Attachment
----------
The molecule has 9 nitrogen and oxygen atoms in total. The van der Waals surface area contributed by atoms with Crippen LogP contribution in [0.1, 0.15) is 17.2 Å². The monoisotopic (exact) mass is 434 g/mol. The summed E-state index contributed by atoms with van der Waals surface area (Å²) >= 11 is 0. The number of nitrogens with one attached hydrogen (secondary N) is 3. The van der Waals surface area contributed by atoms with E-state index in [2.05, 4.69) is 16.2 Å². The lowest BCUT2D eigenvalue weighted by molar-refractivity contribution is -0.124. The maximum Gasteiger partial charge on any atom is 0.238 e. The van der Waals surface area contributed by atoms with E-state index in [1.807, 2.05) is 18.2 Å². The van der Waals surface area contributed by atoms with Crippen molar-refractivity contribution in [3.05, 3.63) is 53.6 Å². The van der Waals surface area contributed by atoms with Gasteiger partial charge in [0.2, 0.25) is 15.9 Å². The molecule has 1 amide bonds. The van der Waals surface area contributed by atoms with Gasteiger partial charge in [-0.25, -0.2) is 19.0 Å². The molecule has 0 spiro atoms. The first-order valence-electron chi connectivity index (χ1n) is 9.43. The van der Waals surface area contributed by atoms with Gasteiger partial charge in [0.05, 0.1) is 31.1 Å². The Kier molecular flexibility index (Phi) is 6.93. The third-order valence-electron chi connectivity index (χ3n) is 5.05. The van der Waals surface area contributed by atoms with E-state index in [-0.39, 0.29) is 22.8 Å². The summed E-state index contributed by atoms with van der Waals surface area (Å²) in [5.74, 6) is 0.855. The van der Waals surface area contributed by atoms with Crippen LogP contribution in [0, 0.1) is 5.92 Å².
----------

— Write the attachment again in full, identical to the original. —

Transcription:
The molecule has 9 nitrogen and oxygen atoms in total. The van der Waals surface area contributed by atoms with Crippen LogP contribution in [0.1, 0.15) is 17.2 Å². The monoisotopic (exact) mass is 434 g/mol. The summed E-state index contributed by atoms with van der Waals surface area (Å²) >= 11 is 0. The number of nitrogens with one attached hydrogen (secondary N) is 3. The van der Waals surface area contributed by atoms with E-state index in [2.05, 4.69) is 16.2 Å². The lowest BCUT2D eigenvalue weighted by molar-refractivity contribution is -0.124. The maximum Gasteiger partial charge on any atom is 0.238 e. The van der Waals surface area contributed by atoms with E-state index in [1.807, 2.05) is 18.2 Å². The van der Waals surface area contributed by atoms with Crippen molar-refractivity contribution in [3.05, 3.63) is 53.6 Å². The van der Waals surface area contributed by atoms with Gasteiger partial charge in [0.2, 0.25) is 15.9 Å². The molecule has 1 amide bonds. The van der Waals surface area contributed by atoms with Gasteiger partial charge in [-0.25, -0.2) is 19.0 Å². The molecule has 0 spiro atoms. The first-order valence-electron chi connectivity index (χ1n) is 9.43. The van der Waals surface area contributed by atoms with Gasteiger partial charge in [0.05, 0.1) is 31.1 Å². The Kier molecular flexibility index (Phi) is 6.93. The third-order valence-electron chi connectivity index (χ3n) is 5.05. The van der Waals surface area contributed by atoms with E-state index in [-0.39, 0.29) is 22.8 Å². The summed E-state index contributed by atoms with van der Waals surface area (Å²) in [5.74, 6) is 0.855. The van der Waals surface area contributed by atoms with Crippen LogP contribution in [0, 0.1) is 5.92 Å².